At this week's NATO summit in Bucharest, Albania and Croatia received membership invitations, while Georgia and Ukraine were not granted their coveted Membership Action Plans (MAP), a key step before full membership. But Georgian and Ukrainian presidents welcomed NATO's firm commitment that both countries would eventually become full members.
Czech Foreign Minister Karel Schwarzenberg told RFE/RL in an interview that the former Communist countries of "new Europe" - most notaby Poland - were instrumental in getting the reluctant French and Germans to agree to a firm commitment for eventual Georgian and Ukrainian membership.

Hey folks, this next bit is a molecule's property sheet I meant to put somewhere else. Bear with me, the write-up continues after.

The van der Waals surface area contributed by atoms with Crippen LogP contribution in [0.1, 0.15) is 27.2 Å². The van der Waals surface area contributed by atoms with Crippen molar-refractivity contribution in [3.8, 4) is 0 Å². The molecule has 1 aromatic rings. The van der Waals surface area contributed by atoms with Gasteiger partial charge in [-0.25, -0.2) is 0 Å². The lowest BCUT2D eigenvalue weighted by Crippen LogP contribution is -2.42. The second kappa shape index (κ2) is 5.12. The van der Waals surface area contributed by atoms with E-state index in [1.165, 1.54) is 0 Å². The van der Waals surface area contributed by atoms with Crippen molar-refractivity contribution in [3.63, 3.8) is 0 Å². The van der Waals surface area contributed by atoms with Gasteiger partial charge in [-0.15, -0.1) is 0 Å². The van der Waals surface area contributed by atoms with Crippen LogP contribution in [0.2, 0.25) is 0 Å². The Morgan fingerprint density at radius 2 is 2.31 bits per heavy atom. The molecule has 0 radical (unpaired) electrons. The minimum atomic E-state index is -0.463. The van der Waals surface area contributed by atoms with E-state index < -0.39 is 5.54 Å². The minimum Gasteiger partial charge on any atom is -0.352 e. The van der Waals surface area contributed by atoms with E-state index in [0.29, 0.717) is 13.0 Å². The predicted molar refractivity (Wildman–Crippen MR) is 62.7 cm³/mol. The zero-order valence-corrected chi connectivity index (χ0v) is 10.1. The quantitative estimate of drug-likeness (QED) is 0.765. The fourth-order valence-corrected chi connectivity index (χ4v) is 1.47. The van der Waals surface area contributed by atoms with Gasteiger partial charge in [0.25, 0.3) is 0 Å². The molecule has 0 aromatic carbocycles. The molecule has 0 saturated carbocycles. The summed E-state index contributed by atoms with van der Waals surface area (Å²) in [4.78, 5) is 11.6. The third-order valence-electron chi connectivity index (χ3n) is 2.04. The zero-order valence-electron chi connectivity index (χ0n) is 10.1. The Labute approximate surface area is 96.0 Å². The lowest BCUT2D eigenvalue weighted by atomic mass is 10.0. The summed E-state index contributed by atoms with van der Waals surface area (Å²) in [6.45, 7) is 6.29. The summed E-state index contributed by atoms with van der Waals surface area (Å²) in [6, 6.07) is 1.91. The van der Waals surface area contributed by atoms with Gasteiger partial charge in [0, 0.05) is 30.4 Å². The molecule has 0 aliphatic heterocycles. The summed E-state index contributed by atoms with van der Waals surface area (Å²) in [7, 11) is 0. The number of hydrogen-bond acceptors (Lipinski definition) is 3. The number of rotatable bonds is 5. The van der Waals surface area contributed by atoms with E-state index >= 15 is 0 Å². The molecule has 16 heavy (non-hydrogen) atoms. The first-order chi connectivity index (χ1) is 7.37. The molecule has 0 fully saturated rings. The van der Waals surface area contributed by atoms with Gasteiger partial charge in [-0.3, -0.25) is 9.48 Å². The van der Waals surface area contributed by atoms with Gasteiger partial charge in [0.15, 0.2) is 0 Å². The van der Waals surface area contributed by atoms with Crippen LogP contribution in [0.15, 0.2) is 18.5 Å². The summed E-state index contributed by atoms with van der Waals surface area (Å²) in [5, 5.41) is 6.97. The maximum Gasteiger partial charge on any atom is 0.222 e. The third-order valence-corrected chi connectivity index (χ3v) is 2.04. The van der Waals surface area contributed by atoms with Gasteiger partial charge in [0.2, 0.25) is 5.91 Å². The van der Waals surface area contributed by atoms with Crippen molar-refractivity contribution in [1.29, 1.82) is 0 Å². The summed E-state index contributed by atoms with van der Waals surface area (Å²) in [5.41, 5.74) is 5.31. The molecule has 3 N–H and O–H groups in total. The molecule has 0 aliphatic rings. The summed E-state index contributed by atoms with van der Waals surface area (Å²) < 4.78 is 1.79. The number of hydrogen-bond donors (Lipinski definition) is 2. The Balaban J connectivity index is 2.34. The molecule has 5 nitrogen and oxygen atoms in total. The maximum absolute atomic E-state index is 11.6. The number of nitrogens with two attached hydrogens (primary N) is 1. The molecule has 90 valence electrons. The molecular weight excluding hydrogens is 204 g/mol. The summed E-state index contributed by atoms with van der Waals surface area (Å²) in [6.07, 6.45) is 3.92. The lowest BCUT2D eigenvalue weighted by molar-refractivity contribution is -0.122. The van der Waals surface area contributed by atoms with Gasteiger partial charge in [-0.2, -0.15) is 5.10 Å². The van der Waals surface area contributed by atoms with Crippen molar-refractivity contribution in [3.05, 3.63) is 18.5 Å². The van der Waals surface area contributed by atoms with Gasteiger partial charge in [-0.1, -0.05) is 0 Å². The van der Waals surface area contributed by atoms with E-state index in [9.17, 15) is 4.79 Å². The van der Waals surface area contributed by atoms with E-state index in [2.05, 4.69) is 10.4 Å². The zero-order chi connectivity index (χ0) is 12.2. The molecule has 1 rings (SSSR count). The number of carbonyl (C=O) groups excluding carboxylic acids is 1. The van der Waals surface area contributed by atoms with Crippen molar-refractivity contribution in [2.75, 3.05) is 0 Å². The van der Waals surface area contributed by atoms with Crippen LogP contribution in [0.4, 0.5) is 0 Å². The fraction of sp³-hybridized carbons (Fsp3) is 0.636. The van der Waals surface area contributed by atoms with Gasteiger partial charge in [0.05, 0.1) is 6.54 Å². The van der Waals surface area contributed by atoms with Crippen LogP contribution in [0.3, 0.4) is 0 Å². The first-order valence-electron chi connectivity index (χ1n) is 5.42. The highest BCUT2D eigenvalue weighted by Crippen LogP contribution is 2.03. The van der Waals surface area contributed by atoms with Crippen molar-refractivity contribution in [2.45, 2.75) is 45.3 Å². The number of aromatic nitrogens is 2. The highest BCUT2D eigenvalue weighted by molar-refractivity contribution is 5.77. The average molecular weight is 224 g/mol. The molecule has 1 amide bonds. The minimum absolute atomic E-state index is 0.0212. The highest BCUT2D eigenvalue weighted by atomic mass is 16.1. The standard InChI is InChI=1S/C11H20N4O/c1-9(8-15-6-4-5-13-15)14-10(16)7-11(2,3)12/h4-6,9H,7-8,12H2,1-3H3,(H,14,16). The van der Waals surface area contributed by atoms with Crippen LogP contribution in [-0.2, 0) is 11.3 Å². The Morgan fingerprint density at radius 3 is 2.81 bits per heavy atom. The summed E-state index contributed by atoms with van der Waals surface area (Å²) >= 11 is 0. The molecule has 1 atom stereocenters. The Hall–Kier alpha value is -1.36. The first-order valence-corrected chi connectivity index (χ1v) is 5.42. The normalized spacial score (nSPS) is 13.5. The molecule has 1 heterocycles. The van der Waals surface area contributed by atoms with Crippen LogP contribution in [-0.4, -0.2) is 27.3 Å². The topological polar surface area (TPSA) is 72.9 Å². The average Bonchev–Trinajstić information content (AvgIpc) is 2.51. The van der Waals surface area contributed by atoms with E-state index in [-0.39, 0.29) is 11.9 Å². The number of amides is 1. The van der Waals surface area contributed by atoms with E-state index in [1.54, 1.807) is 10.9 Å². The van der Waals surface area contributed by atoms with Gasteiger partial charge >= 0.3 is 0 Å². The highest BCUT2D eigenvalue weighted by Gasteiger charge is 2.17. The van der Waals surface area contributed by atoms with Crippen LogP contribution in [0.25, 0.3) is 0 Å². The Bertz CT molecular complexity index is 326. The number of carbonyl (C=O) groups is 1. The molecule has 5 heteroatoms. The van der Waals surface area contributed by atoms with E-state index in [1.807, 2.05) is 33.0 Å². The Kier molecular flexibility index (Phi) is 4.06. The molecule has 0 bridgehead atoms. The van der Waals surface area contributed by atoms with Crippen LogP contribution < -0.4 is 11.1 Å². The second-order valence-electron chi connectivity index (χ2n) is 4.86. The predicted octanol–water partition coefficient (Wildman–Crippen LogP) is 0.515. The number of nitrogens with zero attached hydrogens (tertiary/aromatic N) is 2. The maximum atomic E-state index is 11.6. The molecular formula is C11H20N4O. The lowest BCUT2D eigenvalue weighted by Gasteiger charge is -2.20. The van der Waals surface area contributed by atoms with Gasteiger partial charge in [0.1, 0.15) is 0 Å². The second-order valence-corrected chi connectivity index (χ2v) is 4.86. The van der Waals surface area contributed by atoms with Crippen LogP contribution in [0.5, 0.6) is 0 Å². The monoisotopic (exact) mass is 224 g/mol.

The NATO countries also endorsed a U.S.-backed missile-defense system in Europe which Moscow staunchly opposes.
As for the Western alliance's troubled mission in Afghanistan, France agreed at the summit to send a battalion to Afghanistan to relieve overstretched U.S. and Canadian forces. On the other hand, Russian President Vladimir Putin agreed to allow for the transport of nonlethal military equipment across its territory to Afghanistan.